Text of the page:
Tag Archives: AfuriKo

Benji & Rita and AfuriKo @ The DiMenna Center for Classical Music / Oct. 5, 8PM

AfuriKo feat. Corey Wallace @ Tomi Jazz / Sept. 26, 10PM

deriving tetratonic scales from the “new notes” on Oleleko


Let’s have a look at the chord grid for the solo section on Oleleko (the electric piano improvisation happens from 2’02 to 3’35 on the recording):


The following table lists all chord symbols, the parent scales they derive from, and their “new notes,” which is a concept introduced by contemporary jazz pianist and composer Laszlo Gardony (for each chord, we list the notes in the parent scale that were not present in the scale corresponding to the previous chord – this helps to give a sense of forward motion to the music and emphasize the shifts in harmony as we go through the grid):

Bar Chord
Symbol
Mode
(Parent Scale)
New
Note(s)?
121 C7 C mixolydian
(F major)
C D E A
136 D7(#11) D lydian dominant
(A melodic minor)
F# G# B
137 Eb6 Eb ionian
(Eb major)
Eb F G Bb
139 Eb7sus Eb mixolydian
(Ab major)
Db
141 Eb6 Eb ionian
(Eb major)
D
143 Eb7sus Eb mixolydian
(Ab major)
Db
144 E7(#11) E lydian dominant
(B melodic minor)
E F# B D
145 F#6 F# ionian
(F# major)
D# E#
147 F#7sus F# mixolydian
(B major)
E
149 F#6 F# ionian
(F# major)
E#
150 Db7(#11) Db lydian dominant
(Ab melodic minor)
G

Now let’s find possible tetratonic scales based on those “new notes” (using four-note scales will enable us to limit our melodic choices and create wider, more angular intervals, while including as many of the “new notes” as possible in order to retain the characteristic harmonic shifts in the music):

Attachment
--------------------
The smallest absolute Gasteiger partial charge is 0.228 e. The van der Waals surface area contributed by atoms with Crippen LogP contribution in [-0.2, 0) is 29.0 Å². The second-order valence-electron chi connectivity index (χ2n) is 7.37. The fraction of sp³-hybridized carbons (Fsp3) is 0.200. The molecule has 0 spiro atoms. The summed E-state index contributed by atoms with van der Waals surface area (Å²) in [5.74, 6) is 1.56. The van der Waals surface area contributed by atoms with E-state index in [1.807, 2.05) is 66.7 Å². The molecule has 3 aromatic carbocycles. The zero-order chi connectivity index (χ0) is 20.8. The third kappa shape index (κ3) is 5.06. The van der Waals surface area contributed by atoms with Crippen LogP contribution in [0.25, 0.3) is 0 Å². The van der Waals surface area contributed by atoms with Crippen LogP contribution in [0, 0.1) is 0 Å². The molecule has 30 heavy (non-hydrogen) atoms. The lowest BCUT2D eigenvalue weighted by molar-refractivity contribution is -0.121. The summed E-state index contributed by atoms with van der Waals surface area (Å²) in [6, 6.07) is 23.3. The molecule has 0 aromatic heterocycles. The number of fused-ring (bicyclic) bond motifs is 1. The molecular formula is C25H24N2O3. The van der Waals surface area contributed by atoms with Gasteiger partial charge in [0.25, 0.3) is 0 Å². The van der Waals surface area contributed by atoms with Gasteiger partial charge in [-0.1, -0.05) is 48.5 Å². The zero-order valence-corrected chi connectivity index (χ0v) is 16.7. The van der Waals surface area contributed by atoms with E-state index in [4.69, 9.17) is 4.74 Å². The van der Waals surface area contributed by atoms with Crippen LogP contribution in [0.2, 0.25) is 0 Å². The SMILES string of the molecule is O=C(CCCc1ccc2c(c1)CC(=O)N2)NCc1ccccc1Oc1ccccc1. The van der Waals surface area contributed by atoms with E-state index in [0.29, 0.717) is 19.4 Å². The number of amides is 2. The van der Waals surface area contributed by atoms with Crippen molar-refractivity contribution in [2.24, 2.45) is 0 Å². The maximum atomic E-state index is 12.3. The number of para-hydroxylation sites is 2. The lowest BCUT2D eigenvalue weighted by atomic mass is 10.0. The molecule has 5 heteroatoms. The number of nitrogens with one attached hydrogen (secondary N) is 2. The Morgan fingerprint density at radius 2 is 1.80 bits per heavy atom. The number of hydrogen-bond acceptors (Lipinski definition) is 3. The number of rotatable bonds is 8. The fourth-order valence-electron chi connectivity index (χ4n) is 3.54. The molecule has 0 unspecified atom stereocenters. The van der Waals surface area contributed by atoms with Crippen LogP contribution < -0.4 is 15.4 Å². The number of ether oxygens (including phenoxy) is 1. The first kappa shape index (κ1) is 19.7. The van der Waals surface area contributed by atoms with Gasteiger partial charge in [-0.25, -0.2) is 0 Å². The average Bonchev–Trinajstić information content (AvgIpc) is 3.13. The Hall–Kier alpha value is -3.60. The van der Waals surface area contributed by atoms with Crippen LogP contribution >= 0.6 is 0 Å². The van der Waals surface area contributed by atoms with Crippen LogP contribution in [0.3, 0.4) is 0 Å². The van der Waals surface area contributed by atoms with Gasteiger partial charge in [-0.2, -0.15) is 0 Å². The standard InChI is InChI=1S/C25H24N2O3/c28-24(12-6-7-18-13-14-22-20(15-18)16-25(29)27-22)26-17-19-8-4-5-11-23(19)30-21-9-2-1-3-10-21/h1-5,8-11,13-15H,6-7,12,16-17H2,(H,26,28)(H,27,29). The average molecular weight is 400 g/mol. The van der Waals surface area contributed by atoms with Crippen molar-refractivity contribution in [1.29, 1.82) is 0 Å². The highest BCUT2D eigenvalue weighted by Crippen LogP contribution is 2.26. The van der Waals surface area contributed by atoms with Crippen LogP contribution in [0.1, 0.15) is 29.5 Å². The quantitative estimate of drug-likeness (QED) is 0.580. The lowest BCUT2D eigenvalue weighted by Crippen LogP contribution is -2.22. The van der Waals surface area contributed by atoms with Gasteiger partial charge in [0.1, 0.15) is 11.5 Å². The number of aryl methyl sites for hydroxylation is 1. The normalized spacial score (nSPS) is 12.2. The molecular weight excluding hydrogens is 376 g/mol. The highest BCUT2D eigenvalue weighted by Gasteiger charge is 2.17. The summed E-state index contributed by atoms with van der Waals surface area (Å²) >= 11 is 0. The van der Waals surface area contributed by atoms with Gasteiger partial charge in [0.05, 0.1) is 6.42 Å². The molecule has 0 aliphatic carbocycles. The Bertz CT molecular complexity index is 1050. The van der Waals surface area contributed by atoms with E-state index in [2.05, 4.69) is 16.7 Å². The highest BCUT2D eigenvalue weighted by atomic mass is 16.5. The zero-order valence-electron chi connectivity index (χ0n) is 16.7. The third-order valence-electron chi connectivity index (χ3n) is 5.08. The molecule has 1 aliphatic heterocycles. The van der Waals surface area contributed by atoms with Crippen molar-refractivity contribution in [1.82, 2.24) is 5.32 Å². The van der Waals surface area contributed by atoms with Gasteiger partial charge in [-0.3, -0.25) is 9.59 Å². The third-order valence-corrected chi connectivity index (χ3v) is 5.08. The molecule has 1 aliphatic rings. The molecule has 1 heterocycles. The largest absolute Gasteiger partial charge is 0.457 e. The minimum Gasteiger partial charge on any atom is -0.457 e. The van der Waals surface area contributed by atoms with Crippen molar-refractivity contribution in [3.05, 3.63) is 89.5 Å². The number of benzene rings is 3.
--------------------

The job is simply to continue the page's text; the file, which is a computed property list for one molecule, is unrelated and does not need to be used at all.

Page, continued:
Bar Chord
Symbol
Tetratonic
Scale(s)
121 C7 A minor (= A C D E)
136 D7(#11) E major (= E F# G# B)
137 Eb6 Eb major
139 Eb7sus Db major, Bb minor
141 Eb6 Bb major, G minor
143 Eb7sus Db major, Bb minor
144 E7(#11) B minor
145 F#6 C# major, A# minor
147 F#7sus E major, C# minor
149 F#6 C# major, A# minor
150 Db7(#11) Eb major

When there are two tetratonic choices, I simply go with the one I like best (in bold in the table above). By all means, feel free to experiment with both options and chose whichever sounds most satisfying to your ear!

Finally, and for the purpose of practicing, we can further break down these tetratonic sounds into triads: once you feel comfortable improvising using the triads exclusively, it’s easier to play the full tetratonic scales (adding a major second to major triads and a perfect fourth to minor triads to get the corresponding tetratonics).

Bar Chord
Symbol
Tetratonic
Scale(s)
Triads
121 C7 A minor A-
136 D7(#11) E major E
137 Eb6 Eb major Eb
139 Eb7sus Bb minor Bb-
141 Eb6 G minor G-
143 Eb7sus Bb minor Bb-
144 E7(#11) B minor B-
145 F#6 C# major C#
147 F#7sus C# minor C#-
149 F#6 C# major C#
150 Db7(#11) Eb major Eb

Complete sheet music for Oleleko (from the album Tao) is now available on SMP Press:


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finding 5-note 2-hand voicings for half-diminished locrian chords